“They have a total com­mit­ment to trans­par­ency, and they have a great data sys­tem,” said Col­lege Meas­ures Pres­id­ent Mark Schneider. “They have long-term out­comes [for gradu­ates at] one, three, five, eight, 10 years, and it’s all built at the pro­gram level.”

Texas is the only state that provides easy ac­cess to gradu­ates’ stu­dent-debt levels by in­sti­tu­tion and ma­jor, Schneider said. That’s an in­valu­able tool for ana­lyz­ing the debt- to-earn­ings ra­tio of gradu­ates, which is an es­sen­tial part of meas­ur­ing the value of a col­lege de­gree.

“It’s a little scary, quite frankly,” Schneider said of some of Texas’s stu­dent-debt data. For ex­ample, ar­chae­ology gradu­ates from the Uni­versity of Texas (Aus­tin) are de­vot­ing al­most the same por­tion of their monthly earn­ings to stu­dent loans in their 10th year out of col­lege as in their first.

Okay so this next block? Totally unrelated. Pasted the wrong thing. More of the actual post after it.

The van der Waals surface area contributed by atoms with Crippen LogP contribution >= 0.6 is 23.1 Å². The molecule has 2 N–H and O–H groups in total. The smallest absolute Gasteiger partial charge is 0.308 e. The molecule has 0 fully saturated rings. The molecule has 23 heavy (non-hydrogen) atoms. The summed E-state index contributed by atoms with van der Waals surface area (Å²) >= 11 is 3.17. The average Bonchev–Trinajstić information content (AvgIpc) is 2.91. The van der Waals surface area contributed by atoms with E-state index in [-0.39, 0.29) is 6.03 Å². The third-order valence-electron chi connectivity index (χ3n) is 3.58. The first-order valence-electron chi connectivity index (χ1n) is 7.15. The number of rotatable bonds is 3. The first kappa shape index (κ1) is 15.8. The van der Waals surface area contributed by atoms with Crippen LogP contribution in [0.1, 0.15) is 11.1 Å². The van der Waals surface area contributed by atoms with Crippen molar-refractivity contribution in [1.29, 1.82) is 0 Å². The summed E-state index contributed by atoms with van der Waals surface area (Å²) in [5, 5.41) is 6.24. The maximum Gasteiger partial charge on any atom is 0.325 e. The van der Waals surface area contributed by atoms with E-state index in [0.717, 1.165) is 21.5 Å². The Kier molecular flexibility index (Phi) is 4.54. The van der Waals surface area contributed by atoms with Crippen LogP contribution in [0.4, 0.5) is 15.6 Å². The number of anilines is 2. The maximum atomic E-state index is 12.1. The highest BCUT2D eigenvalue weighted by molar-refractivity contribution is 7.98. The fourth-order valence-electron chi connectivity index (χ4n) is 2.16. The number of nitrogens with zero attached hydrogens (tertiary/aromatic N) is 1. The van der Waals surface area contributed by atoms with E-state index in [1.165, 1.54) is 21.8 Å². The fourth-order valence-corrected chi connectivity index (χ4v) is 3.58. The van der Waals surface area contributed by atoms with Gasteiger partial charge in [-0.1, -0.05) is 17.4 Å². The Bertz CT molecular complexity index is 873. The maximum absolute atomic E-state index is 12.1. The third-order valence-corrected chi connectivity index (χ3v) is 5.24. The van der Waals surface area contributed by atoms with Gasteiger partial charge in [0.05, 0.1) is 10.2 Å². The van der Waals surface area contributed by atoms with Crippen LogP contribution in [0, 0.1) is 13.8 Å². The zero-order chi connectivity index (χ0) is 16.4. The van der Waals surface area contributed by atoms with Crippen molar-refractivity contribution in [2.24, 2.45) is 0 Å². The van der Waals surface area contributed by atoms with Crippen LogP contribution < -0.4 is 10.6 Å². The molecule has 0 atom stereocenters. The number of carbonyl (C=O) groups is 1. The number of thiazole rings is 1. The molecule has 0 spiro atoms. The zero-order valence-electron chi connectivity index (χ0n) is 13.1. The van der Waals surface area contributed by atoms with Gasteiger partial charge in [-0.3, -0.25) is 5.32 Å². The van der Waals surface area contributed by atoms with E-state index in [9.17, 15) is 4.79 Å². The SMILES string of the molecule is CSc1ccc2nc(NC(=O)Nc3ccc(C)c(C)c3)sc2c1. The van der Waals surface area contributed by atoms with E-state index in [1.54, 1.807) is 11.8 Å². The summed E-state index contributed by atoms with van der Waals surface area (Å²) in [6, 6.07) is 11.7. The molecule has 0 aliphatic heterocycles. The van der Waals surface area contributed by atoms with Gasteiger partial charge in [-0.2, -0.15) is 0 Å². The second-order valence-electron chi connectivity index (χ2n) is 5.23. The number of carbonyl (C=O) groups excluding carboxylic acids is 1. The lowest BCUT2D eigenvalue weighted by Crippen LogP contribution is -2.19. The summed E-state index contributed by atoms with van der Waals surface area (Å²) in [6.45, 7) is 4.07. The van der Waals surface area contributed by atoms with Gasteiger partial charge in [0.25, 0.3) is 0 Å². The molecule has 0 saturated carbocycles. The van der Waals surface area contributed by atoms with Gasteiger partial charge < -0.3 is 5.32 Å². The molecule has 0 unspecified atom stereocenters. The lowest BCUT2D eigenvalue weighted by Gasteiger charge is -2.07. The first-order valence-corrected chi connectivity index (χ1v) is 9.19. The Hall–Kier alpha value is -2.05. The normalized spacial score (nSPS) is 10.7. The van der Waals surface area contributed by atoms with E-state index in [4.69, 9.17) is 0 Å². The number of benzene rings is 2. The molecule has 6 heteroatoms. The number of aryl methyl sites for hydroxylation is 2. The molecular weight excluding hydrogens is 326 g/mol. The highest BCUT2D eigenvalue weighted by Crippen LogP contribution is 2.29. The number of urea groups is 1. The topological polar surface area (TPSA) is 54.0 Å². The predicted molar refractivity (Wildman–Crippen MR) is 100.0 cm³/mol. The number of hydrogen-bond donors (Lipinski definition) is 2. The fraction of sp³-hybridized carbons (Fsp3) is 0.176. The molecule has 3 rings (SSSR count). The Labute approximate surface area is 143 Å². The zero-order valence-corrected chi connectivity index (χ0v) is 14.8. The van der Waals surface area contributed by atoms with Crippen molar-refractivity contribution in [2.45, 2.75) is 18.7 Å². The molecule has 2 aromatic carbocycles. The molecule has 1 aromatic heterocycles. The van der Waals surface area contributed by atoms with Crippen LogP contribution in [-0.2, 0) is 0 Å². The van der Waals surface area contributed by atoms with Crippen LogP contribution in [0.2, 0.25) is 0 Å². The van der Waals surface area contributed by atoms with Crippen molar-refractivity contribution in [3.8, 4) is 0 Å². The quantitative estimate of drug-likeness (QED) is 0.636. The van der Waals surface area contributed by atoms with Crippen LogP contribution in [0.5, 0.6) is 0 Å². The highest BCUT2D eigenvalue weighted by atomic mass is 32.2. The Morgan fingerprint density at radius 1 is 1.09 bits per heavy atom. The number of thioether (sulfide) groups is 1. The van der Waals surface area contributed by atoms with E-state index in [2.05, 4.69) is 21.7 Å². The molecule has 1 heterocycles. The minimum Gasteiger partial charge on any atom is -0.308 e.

Yet, he said, Texas high­er-edu­ca­tion of­fi­cials aren’t try­ing to hide that kind of in­form­a­tion. “I was talk­ing to one of their com­mis­sion­ers,” Schneider said. “I said, ‘I’m go­ing to write a re­port about that. Do you have a prob­lem with that?’ He said, ‘Not at all.’ “

What We're Following See More »
AT ISSUE: COMEY FIRING, SESSIONS’S RECUSAL
Mueller Seeks Documents from DOJ
5 hours ago
THE LATEST

Special counsel Robert Mueller "is now demanding documents from the department overseeing his investigation." A source tells ABC News that "Mueller's investigators are keen to obtain emails related to the firing of FBI Director James Comey and the earlier decision of Attorney General Jeff Sessions to recuse himself from the entire matter."

Source:
MULVANEY SAYS PROVISION ISN’T A DEALBREAKER
Trump May Be OK with Dropping Mandate Repeal
7 hours ago
THE LATEST